UNESCO International Symposium and Policy Forum. Cracking the Code: Girls’ Education in STEM
More female students are in school today than ever before but they do not always have equal opportunities to complete and benefit from an education of their choice. Numerous overlapping factors affect girls’ access to, achievement in, and completion of education. One area of longstanding concern is the low rate of female participation in science, technology, engineering and mathematics (STEM) studies and consequently STEM careers.
STEM are catalytic for the attainment of the 2030 Agenda for Sustainable Development. They are important drivers for innovation, proposing new approaches and solutions to tackle existing and emerging challenges to sustainable development, inclusive growth and social wellbeing. STEM careers are considered as ‘the job’ of the future; the European Parliament forecasts around 7 million new STEM jobs by 2025 in Europe alone. To achieve STEM’s potential, both boys and girls, men and women need equal access to STEM education and careers.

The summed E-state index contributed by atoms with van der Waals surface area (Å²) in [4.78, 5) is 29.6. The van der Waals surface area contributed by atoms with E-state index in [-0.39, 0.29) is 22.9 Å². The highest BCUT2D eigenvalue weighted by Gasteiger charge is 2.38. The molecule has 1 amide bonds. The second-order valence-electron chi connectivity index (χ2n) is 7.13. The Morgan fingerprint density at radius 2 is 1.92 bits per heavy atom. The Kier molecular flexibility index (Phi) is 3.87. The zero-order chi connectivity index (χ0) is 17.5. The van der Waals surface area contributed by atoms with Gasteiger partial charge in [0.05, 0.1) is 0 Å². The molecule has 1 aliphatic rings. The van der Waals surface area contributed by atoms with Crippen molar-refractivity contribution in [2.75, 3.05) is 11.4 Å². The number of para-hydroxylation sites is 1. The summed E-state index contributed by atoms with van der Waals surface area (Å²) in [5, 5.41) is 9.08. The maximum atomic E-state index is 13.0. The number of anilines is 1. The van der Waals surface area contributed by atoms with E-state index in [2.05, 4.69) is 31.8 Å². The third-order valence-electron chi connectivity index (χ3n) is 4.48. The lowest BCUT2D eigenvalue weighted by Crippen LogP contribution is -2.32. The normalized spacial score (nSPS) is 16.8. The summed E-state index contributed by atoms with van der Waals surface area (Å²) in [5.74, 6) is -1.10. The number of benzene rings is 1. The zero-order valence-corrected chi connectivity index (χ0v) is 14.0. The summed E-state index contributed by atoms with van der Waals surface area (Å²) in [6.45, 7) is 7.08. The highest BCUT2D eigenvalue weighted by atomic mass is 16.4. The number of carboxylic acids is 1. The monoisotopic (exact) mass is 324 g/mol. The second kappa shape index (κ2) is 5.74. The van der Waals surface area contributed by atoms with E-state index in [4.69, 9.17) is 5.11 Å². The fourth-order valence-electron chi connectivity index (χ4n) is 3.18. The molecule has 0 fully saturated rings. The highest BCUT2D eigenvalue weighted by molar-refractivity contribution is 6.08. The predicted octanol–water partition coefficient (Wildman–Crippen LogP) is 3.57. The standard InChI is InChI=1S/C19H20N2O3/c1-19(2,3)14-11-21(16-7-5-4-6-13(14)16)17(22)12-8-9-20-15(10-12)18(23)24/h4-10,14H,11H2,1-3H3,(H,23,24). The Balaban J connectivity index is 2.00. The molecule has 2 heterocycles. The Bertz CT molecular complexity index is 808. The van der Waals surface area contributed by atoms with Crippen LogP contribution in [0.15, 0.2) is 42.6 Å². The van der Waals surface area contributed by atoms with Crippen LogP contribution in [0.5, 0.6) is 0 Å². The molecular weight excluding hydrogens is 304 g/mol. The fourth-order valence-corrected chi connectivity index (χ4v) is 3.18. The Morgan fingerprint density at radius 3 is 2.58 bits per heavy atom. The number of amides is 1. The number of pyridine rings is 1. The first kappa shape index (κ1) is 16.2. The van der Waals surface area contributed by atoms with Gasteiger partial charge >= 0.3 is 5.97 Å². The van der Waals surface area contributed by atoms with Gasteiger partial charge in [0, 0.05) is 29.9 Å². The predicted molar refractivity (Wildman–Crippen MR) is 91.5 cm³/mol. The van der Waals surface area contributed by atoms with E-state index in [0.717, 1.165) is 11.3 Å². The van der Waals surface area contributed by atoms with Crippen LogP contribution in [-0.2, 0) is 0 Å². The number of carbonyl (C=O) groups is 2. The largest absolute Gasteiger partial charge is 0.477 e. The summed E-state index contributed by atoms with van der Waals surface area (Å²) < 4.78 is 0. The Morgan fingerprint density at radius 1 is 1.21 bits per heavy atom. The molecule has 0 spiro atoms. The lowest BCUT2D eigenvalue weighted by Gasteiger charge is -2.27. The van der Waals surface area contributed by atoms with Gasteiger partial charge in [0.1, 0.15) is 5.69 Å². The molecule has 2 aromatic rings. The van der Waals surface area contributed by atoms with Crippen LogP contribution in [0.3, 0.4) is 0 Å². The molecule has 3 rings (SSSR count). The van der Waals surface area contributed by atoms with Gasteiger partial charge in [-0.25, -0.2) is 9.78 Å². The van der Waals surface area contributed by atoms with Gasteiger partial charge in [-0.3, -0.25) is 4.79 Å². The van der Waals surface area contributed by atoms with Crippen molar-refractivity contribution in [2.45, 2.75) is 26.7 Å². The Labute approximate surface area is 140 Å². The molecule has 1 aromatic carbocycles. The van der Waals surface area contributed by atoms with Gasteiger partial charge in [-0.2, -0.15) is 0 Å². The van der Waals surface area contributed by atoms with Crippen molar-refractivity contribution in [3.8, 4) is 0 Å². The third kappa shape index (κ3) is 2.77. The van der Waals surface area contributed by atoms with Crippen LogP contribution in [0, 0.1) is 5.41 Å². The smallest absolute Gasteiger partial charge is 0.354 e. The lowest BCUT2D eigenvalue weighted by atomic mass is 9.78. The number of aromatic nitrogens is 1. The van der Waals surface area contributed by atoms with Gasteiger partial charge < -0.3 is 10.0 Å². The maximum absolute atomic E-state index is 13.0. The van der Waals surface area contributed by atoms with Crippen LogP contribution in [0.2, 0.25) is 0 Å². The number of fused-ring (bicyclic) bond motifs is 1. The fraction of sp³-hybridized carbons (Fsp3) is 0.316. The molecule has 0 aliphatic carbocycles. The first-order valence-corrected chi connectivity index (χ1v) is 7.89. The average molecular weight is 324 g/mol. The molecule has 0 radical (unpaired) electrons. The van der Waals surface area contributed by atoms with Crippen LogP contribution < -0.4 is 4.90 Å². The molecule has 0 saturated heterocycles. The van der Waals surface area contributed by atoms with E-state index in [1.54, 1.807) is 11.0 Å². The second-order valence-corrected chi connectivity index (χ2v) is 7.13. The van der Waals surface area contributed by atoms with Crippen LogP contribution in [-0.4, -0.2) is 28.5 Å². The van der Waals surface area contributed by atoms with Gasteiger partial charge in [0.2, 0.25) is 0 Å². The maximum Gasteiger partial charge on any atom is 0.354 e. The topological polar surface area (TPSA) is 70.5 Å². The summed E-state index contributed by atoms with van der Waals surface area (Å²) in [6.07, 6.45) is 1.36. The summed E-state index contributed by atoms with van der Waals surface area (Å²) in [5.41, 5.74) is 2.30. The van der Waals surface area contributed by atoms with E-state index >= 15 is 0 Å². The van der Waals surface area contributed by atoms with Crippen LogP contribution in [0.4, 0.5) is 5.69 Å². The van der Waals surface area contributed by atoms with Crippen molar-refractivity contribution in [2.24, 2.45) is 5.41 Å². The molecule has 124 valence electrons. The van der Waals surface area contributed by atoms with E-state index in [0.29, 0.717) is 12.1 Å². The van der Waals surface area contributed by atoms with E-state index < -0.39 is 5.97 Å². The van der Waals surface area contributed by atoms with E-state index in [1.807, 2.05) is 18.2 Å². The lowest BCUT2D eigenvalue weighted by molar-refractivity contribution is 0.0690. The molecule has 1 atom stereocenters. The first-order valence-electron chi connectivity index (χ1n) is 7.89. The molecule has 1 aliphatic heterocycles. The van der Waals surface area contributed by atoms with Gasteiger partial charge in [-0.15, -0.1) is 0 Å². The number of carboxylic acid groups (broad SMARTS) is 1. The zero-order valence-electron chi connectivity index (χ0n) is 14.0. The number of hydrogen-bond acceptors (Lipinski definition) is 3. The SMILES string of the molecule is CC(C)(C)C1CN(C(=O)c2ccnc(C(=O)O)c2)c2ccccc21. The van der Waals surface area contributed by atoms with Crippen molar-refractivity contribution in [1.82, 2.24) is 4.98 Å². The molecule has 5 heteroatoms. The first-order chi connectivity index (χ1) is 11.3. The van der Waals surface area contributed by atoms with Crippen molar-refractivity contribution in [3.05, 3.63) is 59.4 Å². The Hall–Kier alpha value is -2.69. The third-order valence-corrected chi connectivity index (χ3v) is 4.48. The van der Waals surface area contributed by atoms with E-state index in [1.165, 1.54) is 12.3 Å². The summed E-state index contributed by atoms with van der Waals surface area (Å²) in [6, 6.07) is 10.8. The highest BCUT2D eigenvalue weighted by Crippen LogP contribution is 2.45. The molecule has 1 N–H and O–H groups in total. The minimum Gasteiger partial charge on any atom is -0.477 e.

To ensure inclusive growth and sustainable development for all, girls and women must be provided with equal opportunities to participate in and benefit from STEM. UNESCO is giving special attention to this issue as part of its overall efforts to promote the empowerment of women and girls through education and as a response to UNESCO Member States’ decision on UNESCO’s role in encouraging girls and women to be leaders in science, technology, engineering, art/design and mathematics. UNESCO is also developing a report in order to map the current status of girls’ education in STEM education and identify the underlying factors that systematically keep girls out of these areas of study, with the aim of facilitating policy dialogue and making evidence-based policy recommendations.